Will it be the warmest summer ever?

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Will it be the warmest summer ever?

Will it be the warmest summer ever? The models predict the summer months really in the oven - a trend that worries experts With the weekend we are experiencing today in Europe, we could reach, at least in June, peaks even higher than the 2003 season, the hottest ever recorded since the weather was monitored.

But perhaps the worst will come in July and August. The latest update of the European meteorological center from worrying forecast models. The next weeks of June could be almost tropical over much of Europe due to a vast high pressure field of African origin which is destined to impose itself more and more significantly on the Mediterranean basin.

If this is confirmed, we expect thermal values in marked increase with peaks over 35 ° C, so much so that the 2003 records would risk collapsing. With long-lasting high pressure there is obviously the risk of sudden and strong thunderstorms with even heavy hailstorms.

The latest seasonal maps of the European Center for next July show temperature anomalies up to + 3 ° C compared to the reference climatic averages (1993-2016). The main cause of these anomalies will be precisely the African anticyclone which from the Sahara Desert will send hot air masses with high humidity levels.

Heat waves and rising humidity in the lower strata could provide the fuel necessary for the development of massive storm cells whenever drafts of cooler, more unstable air break through the anticyclone. In August, temperatures could be above average by around + 1 ° C.

An alarming new symptom of climate change underway, which is irreversibly warming the planet.

Pine Island Glacier is collapsing

Pine Island Glacier is collapsing. A very negative scenario is expected for Pine Island, in the Arctic.

Pine Island, the main Antarctic glacier, is thinning at a bewildering rate. The data shows that from 2017 to 2020 the glacier lost large icebergs from the edge, and the recent acceleration could lead to glacier collapse. This is according to the study conducted by scientists from the University of Washington and the British Antarctic Survey, who evaluated satellite images obtained by the European Space Agency's Copernicus Sentinel-1 mission Pine Island Glacier contains approximately 180 trillion tons of ice, which could help raise sea levels by about half a meter on a global scale.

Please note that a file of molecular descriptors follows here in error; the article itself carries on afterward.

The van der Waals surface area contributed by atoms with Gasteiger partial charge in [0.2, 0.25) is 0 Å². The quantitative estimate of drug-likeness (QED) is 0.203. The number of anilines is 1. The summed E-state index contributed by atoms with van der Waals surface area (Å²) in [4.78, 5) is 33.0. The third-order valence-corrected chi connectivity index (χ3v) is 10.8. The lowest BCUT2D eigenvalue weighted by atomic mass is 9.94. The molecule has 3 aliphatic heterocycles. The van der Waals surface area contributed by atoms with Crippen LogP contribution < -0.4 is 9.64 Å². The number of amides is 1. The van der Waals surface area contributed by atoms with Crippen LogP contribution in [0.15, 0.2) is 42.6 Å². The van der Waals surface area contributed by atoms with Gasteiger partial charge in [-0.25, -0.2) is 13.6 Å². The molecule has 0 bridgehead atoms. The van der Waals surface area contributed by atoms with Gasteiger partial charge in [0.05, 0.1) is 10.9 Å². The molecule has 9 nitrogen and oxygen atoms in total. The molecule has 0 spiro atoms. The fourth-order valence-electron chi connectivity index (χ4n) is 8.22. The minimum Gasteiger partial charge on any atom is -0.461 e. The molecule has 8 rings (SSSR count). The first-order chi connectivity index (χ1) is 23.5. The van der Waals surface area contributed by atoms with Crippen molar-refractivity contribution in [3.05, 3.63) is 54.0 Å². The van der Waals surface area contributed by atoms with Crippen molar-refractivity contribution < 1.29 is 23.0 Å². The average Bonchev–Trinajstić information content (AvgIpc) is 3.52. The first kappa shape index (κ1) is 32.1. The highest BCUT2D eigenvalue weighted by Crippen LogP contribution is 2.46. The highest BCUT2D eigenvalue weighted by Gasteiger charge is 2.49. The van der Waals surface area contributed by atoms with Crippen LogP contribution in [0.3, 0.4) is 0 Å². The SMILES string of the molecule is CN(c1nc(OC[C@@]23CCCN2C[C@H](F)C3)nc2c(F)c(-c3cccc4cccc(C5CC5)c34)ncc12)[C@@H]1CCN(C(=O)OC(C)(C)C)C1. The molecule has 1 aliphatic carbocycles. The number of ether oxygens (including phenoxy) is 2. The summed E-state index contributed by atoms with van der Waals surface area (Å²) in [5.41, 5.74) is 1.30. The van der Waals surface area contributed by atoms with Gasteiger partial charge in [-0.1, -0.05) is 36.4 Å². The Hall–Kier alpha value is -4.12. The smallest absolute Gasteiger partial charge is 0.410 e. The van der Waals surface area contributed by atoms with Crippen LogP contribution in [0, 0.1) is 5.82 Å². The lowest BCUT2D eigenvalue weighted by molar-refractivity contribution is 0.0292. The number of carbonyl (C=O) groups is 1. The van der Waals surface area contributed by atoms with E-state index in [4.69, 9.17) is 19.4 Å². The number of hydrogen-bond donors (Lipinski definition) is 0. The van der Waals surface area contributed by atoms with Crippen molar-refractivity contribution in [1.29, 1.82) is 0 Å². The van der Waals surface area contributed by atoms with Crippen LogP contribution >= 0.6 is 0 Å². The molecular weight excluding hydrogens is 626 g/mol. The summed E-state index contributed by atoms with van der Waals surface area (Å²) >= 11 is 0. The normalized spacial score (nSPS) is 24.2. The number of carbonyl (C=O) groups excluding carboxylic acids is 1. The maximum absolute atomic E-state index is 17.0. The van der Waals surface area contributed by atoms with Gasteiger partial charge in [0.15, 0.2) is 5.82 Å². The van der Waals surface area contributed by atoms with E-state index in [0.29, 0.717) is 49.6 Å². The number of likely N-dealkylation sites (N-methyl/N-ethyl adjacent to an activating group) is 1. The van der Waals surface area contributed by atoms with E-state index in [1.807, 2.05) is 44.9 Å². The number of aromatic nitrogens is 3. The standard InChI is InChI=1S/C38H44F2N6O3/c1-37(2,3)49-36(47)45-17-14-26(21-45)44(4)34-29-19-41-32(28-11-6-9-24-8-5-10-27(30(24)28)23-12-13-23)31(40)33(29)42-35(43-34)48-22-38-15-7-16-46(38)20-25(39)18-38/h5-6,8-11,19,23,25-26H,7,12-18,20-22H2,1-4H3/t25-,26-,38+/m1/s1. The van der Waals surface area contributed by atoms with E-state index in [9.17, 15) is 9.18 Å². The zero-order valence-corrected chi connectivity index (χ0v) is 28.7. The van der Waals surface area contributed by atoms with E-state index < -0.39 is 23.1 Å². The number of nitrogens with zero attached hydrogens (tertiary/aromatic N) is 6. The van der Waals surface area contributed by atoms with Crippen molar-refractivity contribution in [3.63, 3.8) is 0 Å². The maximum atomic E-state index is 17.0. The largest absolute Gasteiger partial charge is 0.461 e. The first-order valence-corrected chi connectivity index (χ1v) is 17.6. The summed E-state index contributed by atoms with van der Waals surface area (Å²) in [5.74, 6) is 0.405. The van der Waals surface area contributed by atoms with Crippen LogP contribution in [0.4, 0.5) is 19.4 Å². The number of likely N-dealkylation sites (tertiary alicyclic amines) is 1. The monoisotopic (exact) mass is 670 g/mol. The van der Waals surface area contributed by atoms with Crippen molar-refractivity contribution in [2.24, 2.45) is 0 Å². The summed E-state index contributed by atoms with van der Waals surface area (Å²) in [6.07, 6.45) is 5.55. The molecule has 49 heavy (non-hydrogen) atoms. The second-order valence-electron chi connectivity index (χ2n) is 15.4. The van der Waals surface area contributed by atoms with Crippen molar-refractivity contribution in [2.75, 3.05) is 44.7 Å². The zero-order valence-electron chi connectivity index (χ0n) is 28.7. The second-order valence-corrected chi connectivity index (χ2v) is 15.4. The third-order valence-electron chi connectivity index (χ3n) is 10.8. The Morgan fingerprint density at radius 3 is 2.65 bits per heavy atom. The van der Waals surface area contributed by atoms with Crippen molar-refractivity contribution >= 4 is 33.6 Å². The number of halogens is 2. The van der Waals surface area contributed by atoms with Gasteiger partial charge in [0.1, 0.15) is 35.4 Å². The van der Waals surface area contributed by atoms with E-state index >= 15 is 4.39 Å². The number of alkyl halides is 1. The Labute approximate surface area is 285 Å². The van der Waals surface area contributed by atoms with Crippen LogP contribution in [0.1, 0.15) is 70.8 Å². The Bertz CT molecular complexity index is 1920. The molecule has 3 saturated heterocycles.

From 2017 to 2020, the platform lost a fifth of its total area. The authors of the study said that the acceleration has not yet reached potentially catastrophic levels, but there is a considerable risk that the situation will worsen in a short time.

Since 2017 the situation has worsened more and more, despite the fact that, according to geologists, the glacier has remained stable for thousands of years. Study authors said: "The Pine Island Ice Shelf is important because it helps retain some of the relatively unstable West Antarctic glacier if all buttresses in the rim were removed, the glacier could flow more rapidly to the ocean and contribute to raise the water level in a really significant way It seems that the glacier is tearing apart with an acceleration of 12%, due to the loss of the edge of the platform.

The processes we had studied in this region seemed to indicate an irreversible event but at a measured rate but now there is the possibility that these events will occur in a much more abrupt way."